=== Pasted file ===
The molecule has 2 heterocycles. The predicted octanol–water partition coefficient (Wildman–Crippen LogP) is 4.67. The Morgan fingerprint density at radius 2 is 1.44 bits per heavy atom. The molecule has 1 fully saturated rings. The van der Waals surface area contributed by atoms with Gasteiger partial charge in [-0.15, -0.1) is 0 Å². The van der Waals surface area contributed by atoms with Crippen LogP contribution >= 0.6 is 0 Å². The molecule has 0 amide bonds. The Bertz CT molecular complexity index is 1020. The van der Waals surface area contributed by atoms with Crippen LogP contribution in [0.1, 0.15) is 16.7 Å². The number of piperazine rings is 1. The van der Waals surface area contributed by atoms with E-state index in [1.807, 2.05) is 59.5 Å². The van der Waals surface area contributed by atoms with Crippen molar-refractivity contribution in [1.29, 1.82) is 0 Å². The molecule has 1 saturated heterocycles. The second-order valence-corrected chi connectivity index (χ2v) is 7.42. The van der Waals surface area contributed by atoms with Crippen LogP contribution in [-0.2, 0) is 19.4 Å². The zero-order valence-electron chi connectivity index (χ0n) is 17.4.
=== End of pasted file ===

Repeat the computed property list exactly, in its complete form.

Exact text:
The molecule has 2 heterocycles. The predicted octanol–water partition coefficient (Wildman–Crippen LogP) is 4.67. The Morgan fingerprint density at radius 2 is 1.44 bits per heavy atom. The molecule has 1 fully saturated rings. The van der Waals surface area contributed by atoms with Gasteiger partial charge in [-0.15, -0.1) is 0 Å². The van der Waals surface area contributed by atoms with Crippen LogP contribution >= 0.6 is 0 Å². The molecule has 0 amide bonds. The Bertz CT molecular complexity index is 1020. The van der Waals surface area contributed by atoms with Crippen LogP contribution in [0.1, 0.15) is 16.7 Å². The number of piperazine rings is 1. The van der Waals surface area contributed by atoms with E-state index in [1.807, 2.05) is 59.5 Å². The van der Waals surface area contributed by atoms with Crippen molar-refractivity contribution in [1.29, 1.82) is 0 Å². The molecule has 1 saturated heterocycles. The second-order valence-corrected chi connectivity index (χ2v) is 7.42. The van der Waals surface area contributed by atoms with Crippen LogP contribution in [-0.2, 0) is 19.4 Å². The zero-order valence-electron chi connectivity index (χ0n) is 17.4.